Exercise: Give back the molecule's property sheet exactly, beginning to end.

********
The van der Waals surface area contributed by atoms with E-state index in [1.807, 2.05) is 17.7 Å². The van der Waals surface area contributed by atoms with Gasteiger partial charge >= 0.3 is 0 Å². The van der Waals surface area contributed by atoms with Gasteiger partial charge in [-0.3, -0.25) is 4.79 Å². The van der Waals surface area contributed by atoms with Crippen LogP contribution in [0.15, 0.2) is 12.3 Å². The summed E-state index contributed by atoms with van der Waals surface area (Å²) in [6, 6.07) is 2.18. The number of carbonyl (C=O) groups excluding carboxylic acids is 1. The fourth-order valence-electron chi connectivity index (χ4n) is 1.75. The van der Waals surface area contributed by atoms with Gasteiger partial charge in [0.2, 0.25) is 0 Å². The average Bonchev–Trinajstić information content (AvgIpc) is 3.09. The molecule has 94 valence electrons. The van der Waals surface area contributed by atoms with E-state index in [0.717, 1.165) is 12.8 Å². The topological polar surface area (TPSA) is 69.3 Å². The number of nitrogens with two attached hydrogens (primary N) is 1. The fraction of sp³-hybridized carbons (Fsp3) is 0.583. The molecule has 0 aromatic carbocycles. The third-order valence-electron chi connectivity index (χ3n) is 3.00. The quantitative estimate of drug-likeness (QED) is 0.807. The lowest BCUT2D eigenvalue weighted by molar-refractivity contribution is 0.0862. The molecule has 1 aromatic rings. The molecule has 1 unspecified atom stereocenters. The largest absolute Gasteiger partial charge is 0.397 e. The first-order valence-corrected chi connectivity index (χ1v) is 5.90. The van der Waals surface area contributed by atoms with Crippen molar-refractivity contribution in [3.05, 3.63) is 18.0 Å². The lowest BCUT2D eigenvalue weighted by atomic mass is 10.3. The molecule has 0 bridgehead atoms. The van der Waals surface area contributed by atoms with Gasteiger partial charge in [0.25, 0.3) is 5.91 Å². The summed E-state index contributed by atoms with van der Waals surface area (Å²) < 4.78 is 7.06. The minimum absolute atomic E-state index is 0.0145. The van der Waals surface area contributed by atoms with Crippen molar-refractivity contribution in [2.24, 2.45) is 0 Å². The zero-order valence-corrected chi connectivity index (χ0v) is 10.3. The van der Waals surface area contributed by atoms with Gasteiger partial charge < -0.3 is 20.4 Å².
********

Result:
The van der Waals surface area contributed by atoms with E-state index in [1.807, 2.05) is 17.7 Å². The van der Waals surface area contributed by atoms with Gasteiger partial charge >= 0.3 is 0 Å². The van der Waals surface area contributed by atoms with Gasteiger partial charge in [-0.3, -0.25) is 4.79 Å². The van der Waals surface area contributed by atoms with Crippen LogP contribution in [0.15, 0.2) is 12.3 Å². The summed E-state index contributed by atoms with van der Waals surface area (Å²) in [6, 6.07) is 2.18. The number of carbonyl (C=O) groups excluding carboxylic acids is 1. The fourth-order valence-electron chi connectivity index (χ4n) is 1.75. The van der Waals surface area contributed by atoms with Gasteiger partial charge in [0.2, 0.25) is 0 Å². The average Bonchev–Trinajstić information content (AvgIpc) is 3.09. The molecule has 94 valence electrons. The van der Waals surface area contributed by atoms with E-state index in [0.717, 1.165) is 12.8 Å². The topological polar surface area (TPSA) is 69.3 Å². The number of nitrogens with two attached hydrogens (primary N) is 1. The fraction of sp³-hybridized carbons (Fsp3) is 0.583. The molecule has 0 aromatic carbocycles. The third-order valence-electron chi connectivity index (χ3n) is 3.00. The quantitative estimate of drug-likeness (QED) is 0.807. The lowest BCUT2D eigenvalue weighted by molar-refractivity contribution is 0.0862. The molecule has 1 aromatic rings. The molecule has 1 unspecified atom stereocenters. The largest absolute Gasteiger partial charge is 0.397 e. The first-order valence-corrected chi connectivity index (χ1v) is 5.90. The van der Waals surface area contributed by atoms with Crippen molar-refractivity contribution in [3.05, 3.63) is 18.0 Å². The lowest BCUT2D eigenvalue weighted by atomic mass is 10.3. The molecule has 0 bridgehead atoms. The van der Waals surface area contributed by atoms with Gasteiger partial charge in [0.25, 0.3) is 5.91 Å². The summed E-state index contributed by atoms with van der Waals surface area (Å²) < 4.78 is 7.06. The minimum absolute atomic E-state index is 0.0145. The van der Waals surface area contributed by atoms with Crippen molar-refractivity contribution in [2.24, 2.45) is 0 Å². The zero-order valence-corrected chi connectivity index (χ0v) is 10.3. The van der Waals surface area contributed by atoms with Gasteiger partial charge < -0.3 is 20.4 Å².